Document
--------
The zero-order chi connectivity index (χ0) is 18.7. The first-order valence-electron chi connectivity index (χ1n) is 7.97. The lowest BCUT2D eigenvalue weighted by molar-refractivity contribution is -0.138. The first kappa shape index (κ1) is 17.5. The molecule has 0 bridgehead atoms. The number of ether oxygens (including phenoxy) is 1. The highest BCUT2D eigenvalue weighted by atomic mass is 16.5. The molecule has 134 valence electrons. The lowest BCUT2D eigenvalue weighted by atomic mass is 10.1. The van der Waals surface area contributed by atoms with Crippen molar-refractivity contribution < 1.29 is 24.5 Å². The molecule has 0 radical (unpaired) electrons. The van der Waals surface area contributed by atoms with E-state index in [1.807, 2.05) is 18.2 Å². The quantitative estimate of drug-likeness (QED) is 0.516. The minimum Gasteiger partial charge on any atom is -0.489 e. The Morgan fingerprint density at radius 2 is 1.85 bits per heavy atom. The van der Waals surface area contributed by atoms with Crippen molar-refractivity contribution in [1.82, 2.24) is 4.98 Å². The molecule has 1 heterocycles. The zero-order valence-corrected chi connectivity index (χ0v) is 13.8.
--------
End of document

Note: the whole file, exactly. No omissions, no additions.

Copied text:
The zero-order chi connectivity index (χ0) is 18.7. The first-order valence-electron chi connectivity index (χ1n) is 7.97. The lowest BCUT2D eigenvalue weighted by molar-refractivity contribution is -0.138. The first kappa shape index (κ1) is 17.5. The molecule has 0 bridgehead atoms. The number of ether oxygens (including phenoxy) is 1. The highest BCUT2D eigenvalue weighted by atomic mass is 16.5. The molecule has 134 valence electrons. The lowest BCUT2D eigenvalue weighted by atomic mass is 10.1. The van der Waals surface area contributed by atoms with Crippen molar-refractivity contribution < 1.29 is 24.5 Å². The molecule has 0 radical (unpaired) electrons. The van der Waals surface area contributed by atoms with E-state index in [1.807, 2.05) is 18.2 Å². The quantitative estimate of drug-likeness (QED) is 0.516. The minimum Gasteiger partial charge on any atom is -0.489 e. The Morgan fingerprint density at radius 2 is 1.85 bits per heavy atom. The van der Waals surface area contributed by atoms with Crippen molar-refractivity contribution in [1.82, 2.24) is 4.98 Å². The molecule has 1 heterocycles. The zero-order valence-corrected chi connectivity index (χ0v) is 13.8.